PEOPLE OF MI V ERNEST JOHNSON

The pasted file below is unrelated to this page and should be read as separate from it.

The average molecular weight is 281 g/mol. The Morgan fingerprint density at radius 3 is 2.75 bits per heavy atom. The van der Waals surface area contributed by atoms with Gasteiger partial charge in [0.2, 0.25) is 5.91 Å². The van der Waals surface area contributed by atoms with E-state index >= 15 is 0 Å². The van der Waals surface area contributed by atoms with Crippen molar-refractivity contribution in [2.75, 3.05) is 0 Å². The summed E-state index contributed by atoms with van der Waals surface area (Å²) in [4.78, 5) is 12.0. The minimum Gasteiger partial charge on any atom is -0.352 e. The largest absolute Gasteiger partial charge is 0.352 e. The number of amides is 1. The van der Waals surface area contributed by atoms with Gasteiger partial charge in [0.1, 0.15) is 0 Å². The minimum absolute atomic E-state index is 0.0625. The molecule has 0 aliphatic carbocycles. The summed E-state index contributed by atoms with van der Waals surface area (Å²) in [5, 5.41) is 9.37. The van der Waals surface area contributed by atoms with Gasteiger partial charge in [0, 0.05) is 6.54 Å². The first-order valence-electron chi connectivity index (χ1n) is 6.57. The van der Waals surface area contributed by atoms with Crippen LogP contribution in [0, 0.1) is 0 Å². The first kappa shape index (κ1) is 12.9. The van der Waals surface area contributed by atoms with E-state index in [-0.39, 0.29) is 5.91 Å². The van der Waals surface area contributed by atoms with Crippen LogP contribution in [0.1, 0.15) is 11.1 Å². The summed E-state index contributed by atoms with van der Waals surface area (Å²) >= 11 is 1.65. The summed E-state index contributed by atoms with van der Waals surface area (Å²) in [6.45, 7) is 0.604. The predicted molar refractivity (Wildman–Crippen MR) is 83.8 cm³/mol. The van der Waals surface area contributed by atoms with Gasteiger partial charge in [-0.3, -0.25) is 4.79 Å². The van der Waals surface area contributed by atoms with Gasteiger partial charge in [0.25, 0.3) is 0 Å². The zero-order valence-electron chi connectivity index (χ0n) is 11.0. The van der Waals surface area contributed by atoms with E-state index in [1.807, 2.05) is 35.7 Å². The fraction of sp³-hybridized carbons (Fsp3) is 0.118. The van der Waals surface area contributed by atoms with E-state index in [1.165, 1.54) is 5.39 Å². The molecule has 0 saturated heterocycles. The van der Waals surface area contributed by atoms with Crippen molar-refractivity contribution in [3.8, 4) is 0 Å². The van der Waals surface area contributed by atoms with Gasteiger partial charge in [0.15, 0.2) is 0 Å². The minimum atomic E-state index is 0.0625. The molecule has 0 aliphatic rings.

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STATE OF MICHIGAN COURT OF APPEALS PEOPLE OF THE STATE OF MICHIGAN, UNPUBLISHED July 7, 1998 Plaintiff-Appellee/ Cross-Appellant, v No. 202248 Oakland Circuit Court LC No. 95-142815-FC ERNEST JOHNSON, Defendant-Appellant/ Cross-Appellee. Before: Jansen, P.J., and Kelly and Markey, JJ. PER CURIAM. Defendant was convicted of assault with intent to murder, MCL 750.83; MSA 28.278, and sentenced to four to twenty years’ imprisonment. He now appeals as of right. The prosecution has filed a cross-appeal on the issue of sentencing. We affirm both the conviction and the sentence. Defendant’s first argument is that the trial court erred in failing to instruct the jury that he did not have a duty to retreat from his own home or dwelling. Because defendant not only failed to request such an instruction, but also stated his satisfaction with the instructions as given, this issue has not been preserved for appellate review. People v Hendricks, 446 Mich 435, 440-441; 521 NW2d 546 (1994). Therefore, this Court may review the issue only to avoid manifest injustice. People v Van Dorsten, 441 Mich 540, 544-545; 494 NW2d 737 (1993). In the present case, it is undisputed that the altercation between defendant and the victim occurred in the driveway outside defendant’s home. We find that defendant’s driveway was outside the curtilage of his home for the purpose of the no-duty-to-retreat rule.1 Accordingly, the trial court did not err in failing to give the jury an instruction on the no-duty-to-retreat rule. People v Godsey, 54 Mich App 316, 320-321; 220 NW2d 801 (1974). See also People v Wytcherly, 172 Mich App 213, 221; 431 NW2d 463 (1988) and People v Drake, 142 Mich App 357, 361; 370 NW2d 355 (1985). Next, defendant argues that the prosecutor denied him a fair trial by attempting to obtain testimony from a witness that he had suborned perjury. Although defense counsel made a timely -1­ objection to the admission of the testimony, she did not specify the same ground for objection as claimed on appeal, namely, that the prosecutor’s statements to the jury were not supported by the evidence. Appellate review of allegedly improper remarks is precluded if the defendant fails to timely and specifically object unless an objection could not have cured the error or a failure to review the issue would result in a miscarriage of justice. People v Stanaway, 446 Mich 643, 687; 521 NW2d 557 (1994). Moreover, were we to review the issue, we would find that the trial court did not abuse its discretion in admitting evidence that defendant had talked with the witness on several occasions about the assault, and therefore, the prosecutor’s arguments were proper and did not deny defendant a fair and impartial trial. Evidence of a defendant’s attempt to induce perjury is admissible and may be considered by the jury as evidence of guilt. People v Lytal, 119 Mich App 562, 574-575; 326 NW2d 559 (1982). Defendant next argues that he was denied a fair trial by the trial court’s admission of three separate instances of irrelevant and unfairly prejudicial evidence. This Court reviews a trial court’s decision to admit evidence for an abuse of discretion. People v Ullah, 216 Mich App 669, 673; 550 NW2d 568 (1996). What is relevant and material depends on the relationship of the elements of the charge, the theories of admissibility, and the defenses asserted. People v VanderVliet, 444 Mich 52, 75; 508 NW2d 114 (1993), modified on other grounds 445 Mich 1205 (1994). In the present case, defendant testified on direct examination about his whereabouts earlier in the day. On cross-examination, the prosecutor asked defendant whether he had been with a woman earlier that day and whether they were romantically involved at the time of the incident. We find that the trial court did not abuse its discretion in allowing the prosecution to question defendant in this regard because the questions went to defendant’s credibility as a witness and were within the limits of proper cross-examination. People v Minor, 213 Mich App 682, 684; 541 NW2d 576 (1995). The prosecutor also asked defendant whether he had ever given his stepson a “whooping.” This evidence was relevant to rebut defendant’s statement on direct examination that he had never physically hurt anyone before. Finally, the prosecution introduced evidence that defendant had made threats against the victim within two months prior to the assault. Defendant was charged with assault with intent to murder. Evidence that defendant had threatened to kill the victim if he caught him with his wife made the existence of an intent to murder more probable than it would have been without evidence of such threats. MRE 401. Therefore, the evidence was relevant to show defendant’s intent. Evidence of defendant’s threats were also admissible as a party admission under MRE 801(d)(2)(A). In sum, we find that the trial court did not abuse its discretion in admitting the disputed evidence and defendant was not denied a fair trial on this basis. Next, defendant argues that the trial court abused its discretion in allowing the testimony of his estranged wife at trial where he had asserted his spousal privilege. Prior to trial, the trial court granted the prosecutor’s motion in limine to allow defendant’s wife to testify at trial. The trial court found that defendant had deserted or abandoned the marriage and was not entitled to invoke the spousal privilege. -2­ Generally, where two people are legally married at the time of trial, one spouse is prohibited from testifying against the other if the privilege has been invoked. MCL 600.2162; MSA 27A.2162; People v Hamacher, 432 Mich 157, 161; 438 NW2d 43 (1989). However, Michigan law provides an exception in cases of desertion or abandonment. MCL 600.2162(1)(e); MSA 27A.2162(1)(e). Because the spousal privilege is narrowly construed, exceptions to the privilege should be broadly construed. People v Eberhardt, 205 Mich App 587, 589; 518 NW2d 511 (1994). Testimony was presented that defendant had not resided with his wife since the date of the offense, which at the time of the hearing was over one year. There was also evidence presented that defendant’s wife had attempted to file for divorce, but was unable to locate defendant for service of process. Contrary evidence by defendant indicated he continued to support, make mortgage payments and attempt reconciliation.2 In this case, we need not determine whether the trial court erred in rejecting defendant’s claim of spousal privilege because, even if the ruling was erroneous, any error by the trial judge in this regard was harmless. The victim’s testimony that he was sitting in his car in front of defendant’s house talking to defendant’s wife, Carla Johnson, when defendant drove up, got out of his truck, walked over to the victim and, without provocation, began hitting him with a baseball bat was fully corroborated by defendant’s neighbor Herman Mayes who happened to be driving by defendant’s house at the time of the incident in question. Therefore, Carla Johnson’s testimony to this effect was merely cumulative to the testimony of the victim and Herman Mayes. Under these circumstances, any error in the admission of Carla Johnson’s testimony was harmless. Finally, on cross-appeal, the prosecution argues that the guidelines used by the trial court in imposing sentence were incorrect and that, because the trial court departed from the guidelines and sentenced defendant to a minimum term below the guidelines’ recommended range, it should have had an accurate guidelines range to properly evaluate its reasons for departure and proportionality. The prosecution also argues that defendant’s minimum sentence was disproportionate. The sentencing record indicates that the prosecution did not object to the calculation of the sentencing guidelines or the scoring of the guidelines. Having failed to preserve this issue, the prosecution is precluded from raising the issue for the first time on appeal. MCR 6.429(C); People v Winters, 225 Mich App 718, 730; 571 NW2d 764 (1997). Therefore, defendant’s sentence is reviewed only for proportionality. People v Milbourn, 435 Mich 630, 635-636; 461 NW2d 1 (1990). In the present case, defendant’s minimum sentence of four years fell below the guideline range. However, the trial court carefully considered the feelings of the victim who recommended a sentence of five years, and the fact that defendant had an opportunity to retreat. Still, the trial court found “substantial and compelling reasons” to deviate below the recommended guidelines, including defendant’s advanced age, his total lack of criminal history, his good work history, and the stable community life evidenced by numerous letters of community support received by the court on his behalf. We find that the trial court did not abuse its discretion in sentencing defendant to a minimum term of four -3­ years. Given the circumstances surrounding the offense and the offender, the sentence was proportionate. Affirmed. /s/ Kathleen Jansen /s/ Michael J. Kelly /s/ Jane E. Markey 1 Defendant relies on People v Toarmina, 130 Mich App 73, 78; 343 NW2d 236 (1983) to support his argument that the driveway was within the curtilage of his home. However, Toarmina deals with the definition of curtilage within a Fourth Amendment search and seizure context and not the duty-to-retreat rule. Id. Therefore, we find that Toarmina is not applicable to the case at bar. 2 Although there is no clear precedent in Michigan indicating that the statutory exception is limited to a civil proceeding, our sister state, Illinois, has decided that the marital privilege remains in effect as to confidential communications even though parties are separated as long as they are not divorced. People v Dubanowski, 75 Ill App3rd 809, 394 NW2d 605 (1979). -4­